Fine, but even, for example, the approach towards the NWR crisis is hardly generating sympathy. The request for CZK 4 billion from the state to preserve the roughly 13,000 jobs. Perhaps that is for a long discussion. Are you preparing… [MB jumps in]
Hold on, hold on. My husband is not requesting that. Just a minute…
He is part of it. OKD is a part of NWR.
But he no longer works at or runs NWR. Today that is in the hands of someone else entirely. He is not negotiating with the state, and it is clear that no such aid would ever end up in my husband’s hands in this situation. Which means one has to separate these issues.
What I want to say is that since someone is negotiating in his name, would it not be advisable for him to distance himself to a greater degree?
But that is the fault of those people. I believe that they have sufficiently explained this. It is a question of inertia. It has been a number of years since my husband ceased to have a management role at either NWR or OKD. Nor does he have control over the current situation in which, basically, the price of coal is what it is; the price of oil is what it is, and the situation is very dramatic. It is completely different, but we should also not forget that during the entire time that the company was doing well it carried out all of its commitments. It paid all its bills, all of its taxes and insurance – and you know what I am alluding to, right? It means that today’s negotiations are now taking place beyond the influence of our family and my husband.
You once worked as a spokesperson for the Civic Democrats [ODS]. How do you view the situation in the party today? They recently held a congress in Ostrava. Do you believe this party can win back its former voters?
I honestly don’t know. It is a very different party now. I left my post as ODS spokesperson in April 2003. And I think that back then the party was in a completely different situation – both politically and socially – than today. I left at a time when I was telling myself that many things had not succeeded, but some have succeeded. Mirek Topolánek was taking over the party at a time when the party could have disassociated itself from many past things and said: That happened under the old leadership headed by Václav Klaus. I believe he could have started with a clean slate in terms of developing a right-of-centre party based on his own ideas. But I am not sure about the degree to which he succeeded, because at that time I was beginning to follow politics less and less. I believe that the Czech Republic needs political parties. And ODS was one of these. I am not sure about its chances today, but I do believe that a certain battle of concepts should take place, rather than of movements – if you understand my meaning. I believe that the ability to have parties with clear policies, and also histories, is important for people. Because as soon as people are fired up for a good thing, you will know that it is, in reality, far more complicated than that. And so I think that I tend to be more of an advocate for clear, or to use a word from Václav Klaus, “readable” programmes coming from political parties. Whether we like it or not, as a voter or as the media you can examine, and even forecast the impacts of the proposed policies. When certain “hooray” actions emerge, which may work on a regional level, then one can observe how ordinary people whom you come across suddenly feel that politics is a functioning craft of sorts, too, and requires rules of the game. It isn’t just about having a good idea and being the right person. Because you may encounter some kind of factor and be forced to adapt to particular circumstances.
So it is a craft like any other.
I would say it is a very tough one. Which is why I decided that I would go into business instead of politics.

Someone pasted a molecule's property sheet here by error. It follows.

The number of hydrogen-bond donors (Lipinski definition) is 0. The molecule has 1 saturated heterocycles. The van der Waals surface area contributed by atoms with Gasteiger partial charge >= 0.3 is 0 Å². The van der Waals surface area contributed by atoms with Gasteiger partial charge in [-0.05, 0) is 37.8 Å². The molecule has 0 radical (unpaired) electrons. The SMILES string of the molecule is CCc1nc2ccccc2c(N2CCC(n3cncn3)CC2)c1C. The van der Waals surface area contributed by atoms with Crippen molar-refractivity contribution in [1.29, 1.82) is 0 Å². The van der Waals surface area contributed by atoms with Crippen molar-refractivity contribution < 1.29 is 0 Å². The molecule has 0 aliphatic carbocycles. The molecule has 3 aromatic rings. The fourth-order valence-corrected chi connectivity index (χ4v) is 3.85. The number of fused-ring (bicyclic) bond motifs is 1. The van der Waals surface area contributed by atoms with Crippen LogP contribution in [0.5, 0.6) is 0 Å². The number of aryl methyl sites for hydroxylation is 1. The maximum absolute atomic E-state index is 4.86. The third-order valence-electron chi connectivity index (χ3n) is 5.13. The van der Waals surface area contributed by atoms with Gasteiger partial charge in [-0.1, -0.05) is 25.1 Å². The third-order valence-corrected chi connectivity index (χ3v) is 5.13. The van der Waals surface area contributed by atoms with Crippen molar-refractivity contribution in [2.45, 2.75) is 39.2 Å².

But I imagine that at home, for example, you discuss politics with your husband. Will he once again be financing Czech political parties in the same manner? Because we have elections coming up less than a year from now. Let me just point out that during the era of the Nečas government, the media used to refer to a “Bakala coalition” because he had supported ODS and TOP 09 and Public Affairs [VV].
That was because back then, as a responsible citizen of the Czech Republic and as a noted investor, he feared somewhat the rise of the populism then coming from Mister [Jiří] Paroubek, leader of the Social Democrats. When his power was at its peak, it appeared that he would continue to redistribute and further indebt our country. And, if you remember, the [Nečas] coalition then decided to create a directly opposite programme, meaning to battle the impacts of the [financial] crisis which was manifesting itself at this time. And it has since been shown that his decisions were open and unconditional. And that is all I told him [Zdeněk Bakala], because my life experiences tell me to keep a distance from politics. But you can see that he (Zdeněk Bakala) is his own manager and a person who makes decisions and takes responsibility for them. I told him that I would prefer not to get tangled up in politics and to keep that separate. Because if we know that we have a notable political player here – one who is covering a number of bases – then to me that seems very complicated and maybe even dangerous and not entirely healthy. Which is why I told my husband: if we want to support something, then we should be very careful. And when I later saw the reactions to his support, which really never demonstrated any [quid pro quo], nor would my husband ever seek anything like that, because he is very wise and experienced. He did it publicly, because it would have come to light somehow anyway. And he explained why none of the parties ever had to do anything for him in return, nor could they, logically, do that. So I believe that this was a correct deed. But a correct deed is not always understood or appreciated. But in the end it turned out well, which means that we had a government which – however it ended – sought to do something about the budget. Even though we know that not everyone stayed the course in other areas. And then after our last support that related to the world of politics, I told him: Please, never again. So I hope now that we have calmed down with this. But that was support for the candidacy of Karel Schwarzenberg to be President of the Czech Republic. Permit me to put that in context, I understand the criticism of our family of our current president; I respect that. But on the other hand, I choose to comport myself in a polite and decent manner.